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《HOPE English 希平方》服務條款關於個人資料收集與使用之規定

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上次更新日期:2014-12-30

希平方 為一英文學習平台,我們每天固定上傳優質且豐富的影片內容,讓您不但能以有趣的方式學習英文,還能增加內涵,豐富知識。我們非常注重您的隱私,以下說明為當您使用我們平台時,我們如何收集、使用、揭露、轉移及儲存你的資料。請您花一些時間熟讀我們的隱私權做法,我們歡迎您的任何疑問或意見,提供我們將產品、服務、內容、廣告做得更好。

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「Richard Dawkins:為何宇宙看起來如此奇異」- Why the Universe Seems So Strange


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My title: "Queerer than we can suppose: The strangeness of science." "Queerer than we can suppose" comes from J.B.S. Haldane, the famous biologist, who said, "Now, my own suspicion is that the universe is not only queerer than we suppose, but queerer than we can suppose. I suspect that there are more things in heaven and earth than are dreamed of, or can be dreamed of, in any philosophy." Richard Feynman compared the accuracy of quantum theories—experimental predictions—to specifying the width of North America to within one hair's breadth of accuracy. This means that quantum theory has got to be in some sense true. Yet the assumptions that quantum theory needs to make in order to deliver those predictions are so mysterious that even Feynman himself was moved to remark, "If you think you understand quantum theory, you don't understand quantum theory."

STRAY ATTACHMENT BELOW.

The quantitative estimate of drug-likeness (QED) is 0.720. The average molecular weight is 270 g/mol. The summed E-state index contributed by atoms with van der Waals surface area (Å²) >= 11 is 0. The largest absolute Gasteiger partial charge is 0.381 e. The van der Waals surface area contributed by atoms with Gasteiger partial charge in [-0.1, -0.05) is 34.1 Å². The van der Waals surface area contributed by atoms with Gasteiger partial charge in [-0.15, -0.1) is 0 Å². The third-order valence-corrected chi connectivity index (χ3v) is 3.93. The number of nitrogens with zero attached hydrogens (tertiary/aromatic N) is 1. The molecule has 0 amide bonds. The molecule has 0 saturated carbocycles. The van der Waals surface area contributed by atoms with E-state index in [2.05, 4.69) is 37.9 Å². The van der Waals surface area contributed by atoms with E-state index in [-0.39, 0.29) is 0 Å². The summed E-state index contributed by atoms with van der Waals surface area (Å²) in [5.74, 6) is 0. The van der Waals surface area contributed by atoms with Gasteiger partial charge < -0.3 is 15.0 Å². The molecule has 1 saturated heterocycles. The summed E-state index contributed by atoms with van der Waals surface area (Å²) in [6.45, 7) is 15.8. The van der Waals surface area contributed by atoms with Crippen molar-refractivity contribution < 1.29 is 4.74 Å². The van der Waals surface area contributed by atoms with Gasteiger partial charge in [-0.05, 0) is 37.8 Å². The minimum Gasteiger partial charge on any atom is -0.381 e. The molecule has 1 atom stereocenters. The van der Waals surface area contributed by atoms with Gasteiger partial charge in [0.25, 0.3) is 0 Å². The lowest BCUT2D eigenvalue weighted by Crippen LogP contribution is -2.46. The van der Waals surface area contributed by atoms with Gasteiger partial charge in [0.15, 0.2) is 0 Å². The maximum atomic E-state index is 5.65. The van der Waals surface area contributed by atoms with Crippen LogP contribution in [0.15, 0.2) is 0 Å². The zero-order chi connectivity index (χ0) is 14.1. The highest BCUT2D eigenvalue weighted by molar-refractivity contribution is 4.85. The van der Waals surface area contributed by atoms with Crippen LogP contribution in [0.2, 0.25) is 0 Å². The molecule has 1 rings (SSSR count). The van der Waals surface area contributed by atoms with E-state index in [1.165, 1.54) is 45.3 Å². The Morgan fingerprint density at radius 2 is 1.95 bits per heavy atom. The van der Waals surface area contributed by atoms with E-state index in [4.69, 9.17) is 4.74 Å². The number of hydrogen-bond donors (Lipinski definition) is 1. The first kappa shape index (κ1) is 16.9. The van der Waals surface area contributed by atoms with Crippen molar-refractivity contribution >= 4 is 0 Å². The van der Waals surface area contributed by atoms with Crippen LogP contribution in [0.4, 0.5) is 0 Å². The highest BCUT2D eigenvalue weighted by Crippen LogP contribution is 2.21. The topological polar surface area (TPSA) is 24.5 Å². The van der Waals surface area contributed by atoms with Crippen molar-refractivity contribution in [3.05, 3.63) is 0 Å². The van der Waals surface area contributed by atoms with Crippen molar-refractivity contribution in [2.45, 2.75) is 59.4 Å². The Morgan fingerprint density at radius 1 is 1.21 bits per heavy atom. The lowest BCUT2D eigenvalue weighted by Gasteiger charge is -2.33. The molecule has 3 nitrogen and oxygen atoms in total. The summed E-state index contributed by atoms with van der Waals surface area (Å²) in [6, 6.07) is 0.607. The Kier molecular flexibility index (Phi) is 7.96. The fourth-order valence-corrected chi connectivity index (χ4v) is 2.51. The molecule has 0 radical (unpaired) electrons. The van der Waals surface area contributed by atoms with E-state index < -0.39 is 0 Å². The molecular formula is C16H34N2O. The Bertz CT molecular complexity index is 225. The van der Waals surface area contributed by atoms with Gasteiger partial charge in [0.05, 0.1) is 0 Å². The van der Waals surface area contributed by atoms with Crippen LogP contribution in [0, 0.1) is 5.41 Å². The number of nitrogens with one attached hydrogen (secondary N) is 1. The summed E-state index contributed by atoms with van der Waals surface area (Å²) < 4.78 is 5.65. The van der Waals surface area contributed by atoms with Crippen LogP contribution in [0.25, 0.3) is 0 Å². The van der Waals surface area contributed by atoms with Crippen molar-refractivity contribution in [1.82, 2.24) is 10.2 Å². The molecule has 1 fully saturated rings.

It's so queer that physicists resort to one or another paradoxical interpretation of it. David Deutsch, who's talking here, in "The Fabric of Reality," embraces the "many worlds" interpretation of quantum theory, because the worst that you can say about it is that it's preposterously wasteful. It postulates a vast and rapidly growing number of universes existing in parallel—mutually undetectable except through the narrow porthole of quantum mechanical experiments. And that's Richard Feynman.